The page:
Thankfully I've not had any bad experiences so far in life. Having said that, I've just watched my poor parents have some very much loved relatives come over from Canada for 6 weeks. It was my Great Auntie and Great Uncle. We are all very close, but the uncle took a lot of patience to live with and it left my parents utterly exhausted as they are getting on a bit and not in good health themselves, bless them!

When the host has spent ages cooking a lovely roast for 9 people, and after 2 bites your PFB DD asks 'whats for pudding' tell them to eat their dinner and see if there's something else and then proceed to eat from your child's plate because hosts DS has told them there's chocolate gateaux and your DD really wants it. and then praise your DD for eating so well. hmm

You may find host does adult coffees after whilst children are chucked in the garden hungry and the gateux is served in front of a DVD some hours later. <wicked emotion> Mean yes, but I could fill this thread about this particular visitee. grin

Do not go into hosts room 20 seconds after their baby wakes screaming and tell them to 'get up and deal with their child'. mum.

Oh and then the next day after lack of sleep when you've had a lie-in whilst host takes DS out so you can, then offer to watch DS for an hour whilst host has a quick tidy up. <Mum there's a reason I found you a nice villa to rent when you visited after this!>

Do not turn up to someones house for a meal, you know will be served at 1pm, at 12.30pm with a load of sweets and give them to children to eat straightaway. Host will look like bitchmum for refusing her DS the sweets, your DC will tantrum as you've whipped their sweets away from them and then when they get them back for stropping the host will be doubly pissed off when the food lovingly cooked is uneaten due to large bag of Haribo inhaled 1/2 hour previously. It will not make a nice atmosphere or ensure you a revite.

I have lot's of lovely friends now who would never/ have never been bad guests - just took a while to whittle out the pisstakers.

Great thread btw. grin

ScarletOHaHa Wed 31-Aug-11 22:15:42

I can't say no to guests because my husband lives here too and has a say. We live many miles away from our home town and it is too far to travel there to here in a day.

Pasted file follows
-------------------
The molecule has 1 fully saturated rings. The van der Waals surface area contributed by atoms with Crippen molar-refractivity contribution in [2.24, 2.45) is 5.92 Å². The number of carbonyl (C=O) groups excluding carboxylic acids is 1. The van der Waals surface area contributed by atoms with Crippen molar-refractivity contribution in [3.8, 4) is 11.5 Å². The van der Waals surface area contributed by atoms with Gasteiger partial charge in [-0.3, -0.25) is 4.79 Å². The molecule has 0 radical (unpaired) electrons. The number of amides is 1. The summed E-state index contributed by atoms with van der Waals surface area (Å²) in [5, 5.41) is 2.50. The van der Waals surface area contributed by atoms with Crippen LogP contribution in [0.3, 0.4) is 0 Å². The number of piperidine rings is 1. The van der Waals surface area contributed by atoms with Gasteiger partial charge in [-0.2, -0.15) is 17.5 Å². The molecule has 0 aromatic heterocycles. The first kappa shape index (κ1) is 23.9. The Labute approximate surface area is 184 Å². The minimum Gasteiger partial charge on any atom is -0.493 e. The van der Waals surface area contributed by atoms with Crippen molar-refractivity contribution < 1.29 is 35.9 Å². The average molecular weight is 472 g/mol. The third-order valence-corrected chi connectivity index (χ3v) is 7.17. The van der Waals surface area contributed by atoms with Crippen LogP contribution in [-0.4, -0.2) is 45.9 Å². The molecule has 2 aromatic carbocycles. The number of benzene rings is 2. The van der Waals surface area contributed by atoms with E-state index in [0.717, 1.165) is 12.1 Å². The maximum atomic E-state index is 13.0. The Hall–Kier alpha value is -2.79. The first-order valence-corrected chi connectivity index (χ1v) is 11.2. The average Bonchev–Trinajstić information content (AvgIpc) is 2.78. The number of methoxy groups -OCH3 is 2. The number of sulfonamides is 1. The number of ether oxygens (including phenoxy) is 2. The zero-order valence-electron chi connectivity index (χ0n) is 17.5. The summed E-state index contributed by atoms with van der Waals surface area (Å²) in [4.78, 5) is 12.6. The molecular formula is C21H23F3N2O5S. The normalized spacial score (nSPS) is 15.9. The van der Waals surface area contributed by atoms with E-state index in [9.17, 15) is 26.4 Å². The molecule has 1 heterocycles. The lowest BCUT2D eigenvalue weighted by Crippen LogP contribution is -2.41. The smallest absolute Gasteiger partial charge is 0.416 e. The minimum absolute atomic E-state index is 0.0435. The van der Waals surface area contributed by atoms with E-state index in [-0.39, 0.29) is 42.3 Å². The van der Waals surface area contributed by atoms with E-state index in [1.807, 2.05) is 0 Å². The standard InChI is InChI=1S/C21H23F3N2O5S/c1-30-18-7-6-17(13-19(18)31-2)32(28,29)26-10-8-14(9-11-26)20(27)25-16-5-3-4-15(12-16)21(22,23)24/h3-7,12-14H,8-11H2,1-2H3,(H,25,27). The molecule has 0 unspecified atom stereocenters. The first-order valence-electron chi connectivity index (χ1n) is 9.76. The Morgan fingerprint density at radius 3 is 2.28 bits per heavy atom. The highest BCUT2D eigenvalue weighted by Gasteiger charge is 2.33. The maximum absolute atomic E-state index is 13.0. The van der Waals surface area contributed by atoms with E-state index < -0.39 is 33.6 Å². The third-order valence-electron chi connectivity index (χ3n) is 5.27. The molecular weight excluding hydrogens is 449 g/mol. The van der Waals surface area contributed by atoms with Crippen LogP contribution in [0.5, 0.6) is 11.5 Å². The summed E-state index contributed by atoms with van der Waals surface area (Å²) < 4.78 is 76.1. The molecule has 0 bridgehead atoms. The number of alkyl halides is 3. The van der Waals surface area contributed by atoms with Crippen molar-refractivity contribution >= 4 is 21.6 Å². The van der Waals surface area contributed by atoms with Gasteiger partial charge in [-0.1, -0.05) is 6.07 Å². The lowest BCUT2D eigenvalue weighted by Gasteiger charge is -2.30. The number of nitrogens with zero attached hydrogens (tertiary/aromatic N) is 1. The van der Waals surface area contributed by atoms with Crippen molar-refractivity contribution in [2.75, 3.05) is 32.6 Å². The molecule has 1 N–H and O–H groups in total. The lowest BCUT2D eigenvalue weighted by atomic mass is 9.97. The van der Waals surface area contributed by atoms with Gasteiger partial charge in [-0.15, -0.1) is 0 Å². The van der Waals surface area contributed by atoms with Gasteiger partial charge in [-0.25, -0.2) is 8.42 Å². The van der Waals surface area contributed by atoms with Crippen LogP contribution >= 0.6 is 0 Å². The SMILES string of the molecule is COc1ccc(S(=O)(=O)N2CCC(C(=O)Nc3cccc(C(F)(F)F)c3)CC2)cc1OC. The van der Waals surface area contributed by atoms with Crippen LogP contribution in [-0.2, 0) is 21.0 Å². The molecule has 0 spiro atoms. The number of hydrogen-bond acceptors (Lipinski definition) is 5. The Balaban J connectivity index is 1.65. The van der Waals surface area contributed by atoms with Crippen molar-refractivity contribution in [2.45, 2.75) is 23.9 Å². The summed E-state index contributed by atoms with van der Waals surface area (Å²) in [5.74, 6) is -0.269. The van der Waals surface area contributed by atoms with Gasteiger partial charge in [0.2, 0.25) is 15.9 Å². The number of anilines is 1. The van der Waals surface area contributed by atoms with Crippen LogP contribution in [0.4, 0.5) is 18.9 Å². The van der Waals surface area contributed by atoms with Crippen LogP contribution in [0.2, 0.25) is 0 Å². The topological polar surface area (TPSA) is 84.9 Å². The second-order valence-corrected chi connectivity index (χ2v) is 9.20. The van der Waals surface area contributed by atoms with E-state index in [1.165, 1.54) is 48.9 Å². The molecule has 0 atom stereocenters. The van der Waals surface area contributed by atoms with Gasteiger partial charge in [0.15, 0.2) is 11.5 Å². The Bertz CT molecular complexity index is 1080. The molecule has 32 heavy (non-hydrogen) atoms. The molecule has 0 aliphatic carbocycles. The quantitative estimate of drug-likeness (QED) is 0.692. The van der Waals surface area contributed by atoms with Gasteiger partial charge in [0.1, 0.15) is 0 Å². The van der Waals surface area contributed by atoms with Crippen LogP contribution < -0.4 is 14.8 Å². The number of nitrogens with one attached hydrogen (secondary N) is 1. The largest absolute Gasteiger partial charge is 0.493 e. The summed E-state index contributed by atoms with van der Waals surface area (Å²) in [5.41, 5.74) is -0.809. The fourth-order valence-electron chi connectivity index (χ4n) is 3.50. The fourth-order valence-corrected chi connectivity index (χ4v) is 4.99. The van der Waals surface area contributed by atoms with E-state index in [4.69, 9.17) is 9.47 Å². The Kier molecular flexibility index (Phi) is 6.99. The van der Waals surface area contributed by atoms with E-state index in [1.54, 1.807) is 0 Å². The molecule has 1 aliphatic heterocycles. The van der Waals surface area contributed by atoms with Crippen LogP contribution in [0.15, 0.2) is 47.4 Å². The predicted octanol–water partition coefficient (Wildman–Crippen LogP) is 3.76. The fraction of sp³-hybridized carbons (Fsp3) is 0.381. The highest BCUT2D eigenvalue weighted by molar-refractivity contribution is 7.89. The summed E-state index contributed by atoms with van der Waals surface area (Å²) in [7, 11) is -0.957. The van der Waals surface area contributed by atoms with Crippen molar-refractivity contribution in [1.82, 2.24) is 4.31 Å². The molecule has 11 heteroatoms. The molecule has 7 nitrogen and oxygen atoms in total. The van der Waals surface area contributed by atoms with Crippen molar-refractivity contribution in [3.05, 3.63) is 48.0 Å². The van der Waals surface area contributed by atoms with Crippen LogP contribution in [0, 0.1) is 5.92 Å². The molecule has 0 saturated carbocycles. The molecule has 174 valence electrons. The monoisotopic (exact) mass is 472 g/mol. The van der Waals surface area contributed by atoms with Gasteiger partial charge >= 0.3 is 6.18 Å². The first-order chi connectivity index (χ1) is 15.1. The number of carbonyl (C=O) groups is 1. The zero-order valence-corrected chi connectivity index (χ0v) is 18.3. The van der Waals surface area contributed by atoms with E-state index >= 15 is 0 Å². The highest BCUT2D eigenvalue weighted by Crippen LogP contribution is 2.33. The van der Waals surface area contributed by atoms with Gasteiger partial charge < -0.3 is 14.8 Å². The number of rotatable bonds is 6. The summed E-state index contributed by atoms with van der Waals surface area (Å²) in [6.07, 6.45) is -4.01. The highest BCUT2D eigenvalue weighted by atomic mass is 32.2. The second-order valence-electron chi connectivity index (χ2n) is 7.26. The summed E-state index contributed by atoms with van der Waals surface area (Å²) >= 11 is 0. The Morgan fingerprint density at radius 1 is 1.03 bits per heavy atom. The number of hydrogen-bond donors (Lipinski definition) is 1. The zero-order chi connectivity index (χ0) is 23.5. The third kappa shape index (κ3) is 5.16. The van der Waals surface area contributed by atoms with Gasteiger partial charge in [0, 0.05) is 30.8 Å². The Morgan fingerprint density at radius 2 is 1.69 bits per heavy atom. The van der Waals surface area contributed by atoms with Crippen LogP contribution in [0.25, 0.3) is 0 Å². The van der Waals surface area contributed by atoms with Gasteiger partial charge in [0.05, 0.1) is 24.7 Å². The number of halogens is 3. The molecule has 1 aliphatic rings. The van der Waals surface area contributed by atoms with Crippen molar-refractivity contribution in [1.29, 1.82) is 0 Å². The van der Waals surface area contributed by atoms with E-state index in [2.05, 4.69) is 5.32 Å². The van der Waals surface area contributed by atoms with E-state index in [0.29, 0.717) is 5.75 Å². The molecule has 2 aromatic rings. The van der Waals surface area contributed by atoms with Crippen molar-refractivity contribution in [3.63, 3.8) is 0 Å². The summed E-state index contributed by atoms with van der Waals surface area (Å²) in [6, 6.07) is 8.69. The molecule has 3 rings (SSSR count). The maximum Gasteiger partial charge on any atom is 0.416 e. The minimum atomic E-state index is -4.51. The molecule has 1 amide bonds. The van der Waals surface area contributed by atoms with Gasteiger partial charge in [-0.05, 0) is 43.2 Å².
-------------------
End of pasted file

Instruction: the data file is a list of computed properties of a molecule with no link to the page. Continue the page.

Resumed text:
Eglu Wed 31-Aug-11 22:24:51

I've not had any houseguests who are anywhere near this. Can I bethe first to vote for this going into classics.

Isla77 Wed 31-Aug-11 22:25:18

Do not ask your hostess if she could kindly cook you (my brother - in - law) a full english breakfast with orange juice to start and toast and marmalade and tea to finish at 13.00 hours on Christmas Day when you have just emerged from the bed she kindly let you sleep in and she is right in the middle of cooking the christmas dinner for you, mother - in - law, other brother - in -law, DH (who is helping by the way) herself and three very hyper children under the age of 5. Oh - and when your hostess declines this requests and tells you to make tea and toast for yourself but nothing else as both ovens and every ring on the cooker are in use do not go and tell your mother that hostess is being mean to you! Yes, this did happen to me and I think I might have murdered youngest brother - in - law if DH had not backed me up.

Laquitar Wed 31-Aug-11 22:30:44

If you are visiting from abroad stop fucking moan about the rain. You knew Britain is rainy before you come, we don't have to apologize every 5 min for not providing you sunshine in October hmm

Stop slagging off the country and its people, we lived in it half of our lives, half off our friends are British and ditto our dcs so it is very insulting.

Laquitar Wed 31-Aug-11 22:34:07

Oh and another one

Heathrow and Gatwick are not just at the corner so i cant just pop 5 minutes (with 3 dcs) to collect you.

I was just thinking that Eglu - how does one go about doing that?!?

Yeah classics definatly. Another who doesn't know how to request this.

Oh another.

When host has laid a table with drinks for everyone, and is serving up what people want <going around with each item and dispensing to yes!>, and your DD, 8yo ffs, asks for another drink and is told yes, when I've served up.

Either make her one yourself or stop her asking every 5 seconds for one until it's made. <makes asking people if they want x very difficult> Alternatively if you don't do this don't make out the host is evil for telling your DD that she's said yes but needs to wait whilst dinner is served.
She WILL NOT dehydrate - I can ensure you.

Oh and removing the sobbing girl from the table, to the sofa for 'cuddles' and ignoring host when she's asking what they want will make you look like a bit of a twat.

Empusa Wed 31-Aug-11 22:53:56

You can report the thread and recommend it for classics.